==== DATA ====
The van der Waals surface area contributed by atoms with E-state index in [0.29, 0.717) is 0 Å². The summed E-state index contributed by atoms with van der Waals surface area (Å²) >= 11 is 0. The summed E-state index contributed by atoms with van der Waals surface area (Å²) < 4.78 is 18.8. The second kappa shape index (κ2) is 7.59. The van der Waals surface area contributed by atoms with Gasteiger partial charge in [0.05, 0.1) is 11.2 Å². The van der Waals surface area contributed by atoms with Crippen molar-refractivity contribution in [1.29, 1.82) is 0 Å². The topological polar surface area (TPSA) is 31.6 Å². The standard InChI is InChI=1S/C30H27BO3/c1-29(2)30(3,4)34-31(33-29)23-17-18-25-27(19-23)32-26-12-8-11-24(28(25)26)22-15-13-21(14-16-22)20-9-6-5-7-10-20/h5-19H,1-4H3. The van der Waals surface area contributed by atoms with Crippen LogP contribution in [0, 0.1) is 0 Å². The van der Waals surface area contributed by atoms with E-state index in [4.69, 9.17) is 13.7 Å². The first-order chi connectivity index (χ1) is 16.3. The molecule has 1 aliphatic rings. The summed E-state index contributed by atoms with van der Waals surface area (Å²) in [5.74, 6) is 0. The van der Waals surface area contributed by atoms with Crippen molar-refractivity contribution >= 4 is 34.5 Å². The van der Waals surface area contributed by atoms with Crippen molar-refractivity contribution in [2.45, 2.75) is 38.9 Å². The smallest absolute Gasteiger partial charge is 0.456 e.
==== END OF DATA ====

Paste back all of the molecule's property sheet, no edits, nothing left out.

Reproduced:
The van der Waals surface area contributed by atoms with E-state index in [0.29, 0.717) is 0 Å². The summed E-state index contributed by atoms with van der Waals surface area (Å²) >= 11 is 0. The summed E-state index contributed by atoms with van der Waals surface area (Å²) < 4.78 is 18.8. The second kappa shape index (κ2) is 7.59. The van der Waals surface area contributed by atoms with Gasteiger partial charge in [0.05, 0.1) is 11.2 Å². The van der Waals surface area contributed by atoms with Crippen molar-refractivity contribution in [1.29, 1.82) is 0 Å². The topological polar surface area (TPSA) is 31.6 Å². The standard InChI is InChI=1S/C30H27BO3/c1-29(2)30(3,4)34-31(33-29)23-17-18-25-27(19-23)32-26-12-8-11-24(28(25)26)22-15-13-21(14-16-22)20-9-6-5-7-10-20/h5-19H,1-4H3. The van der Waals surface area contributed by atoms with Crippen LogP contribution in [0, 0.1) is 0 Å². The van der Waals surface area contributed by atoms with E-state index in [4.69, 9.17) is 13.7 Å². The first-order chi connectivity index (χ1) is 16.3. The molecule has 1 aliphatic rings. The summed E-state index contributed by atoms with van der Waals surface area (Å²) in [5.74, 6) is 0. The van der Waals surface area contributed by atoms with Crippen molar-refractivity contribution >= 4 is 34.5 Å². The van der Waals surface area contributed by atoms with Crippen molar-refractivity contribution in [2.45, 2.75) is 38.9 Å². The smallest absolute Gasteiger partial charge is 0.456 e.